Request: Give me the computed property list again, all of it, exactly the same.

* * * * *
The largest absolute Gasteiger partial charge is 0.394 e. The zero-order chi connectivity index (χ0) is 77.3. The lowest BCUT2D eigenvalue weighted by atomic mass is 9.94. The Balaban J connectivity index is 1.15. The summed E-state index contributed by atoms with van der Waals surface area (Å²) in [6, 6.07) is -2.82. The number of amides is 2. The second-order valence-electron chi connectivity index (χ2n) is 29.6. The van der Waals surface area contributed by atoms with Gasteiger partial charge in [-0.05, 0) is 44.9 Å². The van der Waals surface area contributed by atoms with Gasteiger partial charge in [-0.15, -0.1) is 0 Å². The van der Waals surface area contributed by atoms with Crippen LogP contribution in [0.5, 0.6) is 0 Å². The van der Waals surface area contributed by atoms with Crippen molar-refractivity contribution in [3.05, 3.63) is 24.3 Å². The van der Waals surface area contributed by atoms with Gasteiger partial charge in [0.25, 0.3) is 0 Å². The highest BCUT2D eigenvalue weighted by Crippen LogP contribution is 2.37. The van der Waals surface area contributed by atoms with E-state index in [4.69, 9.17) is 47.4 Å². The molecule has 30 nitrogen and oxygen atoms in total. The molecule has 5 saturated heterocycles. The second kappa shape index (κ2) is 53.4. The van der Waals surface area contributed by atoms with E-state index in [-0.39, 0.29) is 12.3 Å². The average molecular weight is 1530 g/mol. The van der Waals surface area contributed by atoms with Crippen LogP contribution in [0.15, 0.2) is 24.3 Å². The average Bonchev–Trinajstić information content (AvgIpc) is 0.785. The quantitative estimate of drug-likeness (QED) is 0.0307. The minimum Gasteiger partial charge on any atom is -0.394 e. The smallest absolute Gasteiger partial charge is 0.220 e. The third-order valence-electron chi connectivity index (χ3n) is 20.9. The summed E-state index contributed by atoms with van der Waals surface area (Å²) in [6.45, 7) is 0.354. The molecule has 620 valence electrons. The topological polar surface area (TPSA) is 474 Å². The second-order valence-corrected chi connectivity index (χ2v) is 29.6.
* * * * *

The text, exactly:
The largest absolute Gasteiger partial charge is 0.394 e. The zero-order chi connectivity index (χ0) is 77.3. The lowest BCUT2D eigenvalue weighted by atomic mass is 9.94. The Balaban J connectivity index is 1.15. The summed E-state index contributed by atoms with van der Waals surface area (Å²) in [6, 6.07) is -2.82. The number of amides is 2. The second-order valence-electron chi connectivity index (χ2n) is 29.6. The van der Waals surface area contributed by atoms with Gasteiger partial charge in [-0.05, 0) is 44.9 Å². The van der Waals surface area contributed by atoms with Gasteiger partial charge in [-0.15, -0.1) is 0 Å². The van der Waals surface area contributed by atoms with Crippen LogP contribution in [0.5, 0.6) is 0 Å². The van der Waals surface area contributed by atoms with Crippen molar-refractivity contribution in [3.05, 3.63) is 24.3 Å². The van der Waals surface area contributed by atoms with Gasteiger partial charge in [0.25, 0.3) is 0 Å². The highest BCUT2D eigenvalue weighted by Crippen LogP contribution is 2.37. The van der Waals surface area contributed by atoms with E-state index in [4.69, 9.17) is 47.4 Å². The molecule has 30 nitrogen and oxygen atoms in total. The molecule has 5 saturated heterocycles. The second kappa shape index (κ2) is 53.4. The van der Waals surface area contributed by atoms with E-state index in [-0.39, 0.29) is 12.3 Å². The average molecular weight is 1530 g/mol. The van der Waals surface area contributed by atoms with Crippen LogP contribution in [0.15, 0.2) is 24.3 Å². The average Bonchev–Trinajstić information content (AvgIpc) is 0.785. The quantitative estimate of drug-likeness (QED) is 0.0307. The minimum Gasteiger partial charge on any atom is -0.394 e. The smallest absolute Gasteiger partial charge is 0.220 e. The third-order valence-electron chi connectivity index (χ3n) is 20.9. The summed E-state index contributed by atoms with van der Waals surface area (Å²) in [6.45, 7) is 0.354. The molecule has 620 valence electrons. The topological polar surface area (TPSA) is 474 Å². The second-order valence-corrected chi connectivity index (χ2v) is 29.6.